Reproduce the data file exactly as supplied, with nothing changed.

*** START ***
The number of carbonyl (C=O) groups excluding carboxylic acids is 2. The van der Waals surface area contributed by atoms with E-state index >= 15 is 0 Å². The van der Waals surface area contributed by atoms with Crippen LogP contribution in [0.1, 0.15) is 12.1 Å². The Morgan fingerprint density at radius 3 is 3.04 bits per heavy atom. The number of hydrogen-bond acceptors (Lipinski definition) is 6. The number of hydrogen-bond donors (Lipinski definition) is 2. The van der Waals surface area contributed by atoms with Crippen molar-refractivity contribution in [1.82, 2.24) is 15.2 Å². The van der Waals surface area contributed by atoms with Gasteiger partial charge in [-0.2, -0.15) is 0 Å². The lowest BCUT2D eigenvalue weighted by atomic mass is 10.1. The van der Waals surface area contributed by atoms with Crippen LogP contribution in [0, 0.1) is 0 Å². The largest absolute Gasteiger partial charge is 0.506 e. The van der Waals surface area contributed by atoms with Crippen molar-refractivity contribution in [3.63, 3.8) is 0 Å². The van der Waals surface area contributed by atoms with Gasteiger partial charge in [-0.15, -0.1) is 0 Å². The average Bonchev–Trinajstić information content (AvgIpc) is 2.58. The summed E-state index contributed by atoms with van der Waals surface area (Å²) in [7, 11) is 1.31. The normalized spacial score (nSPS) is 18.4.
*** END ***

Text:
The number of carbonyl (C=O) groups excluding carboxylic acids is 2. The van der Waals surface area contributed by atoms with E-state index >= 15 is 0 Å². The van der Waals surface area contributed by atoms with Crippen LogP contribution in [0.1, 0.15) is 12.1 Å². The Morgan fingerprint density at radius 3 is 3.04 bits per heavy atom. The number of hydrogen-bond acceptors (Lipinski definition) is 6. The number of hydrogen-bond donors (Lipinski definition) is 2. The van der Waals surface area contributed by atoms with Crippen molar-refractivity contribution in [1.82, 2.24) is 15.2 Å². The van der Waals surface area contributed by atoms with Gasteiger partial charge in [-0.2, -0.15) is 0 Å². The lowest BCUT2D eigenvalue weighted by atomic mass is 10.1. The van der Waals surface area contributed by atoms with Crippen LogP contribution in [0, 0.1) is 0 Å². The largest absolute Gasteiger partial charge is 0.506 e. The van der Waals surface area contributed by atoms with Crippen molar-refractivity contribution in [3.63, 3.8) is 0 Å². The van der Waals surface area contributed by atoms with Gasteiger partial charge in [-0.15, -0.1) is 0 Å². The average Bonchev–Trinajstić information content (AvgIpc) is 2.58. The summed E-state index contributed by atoms with van der Waals surface area (Å²) in [7, 11) is 1.31. The normalized spacial score (nSPS) is 18.4.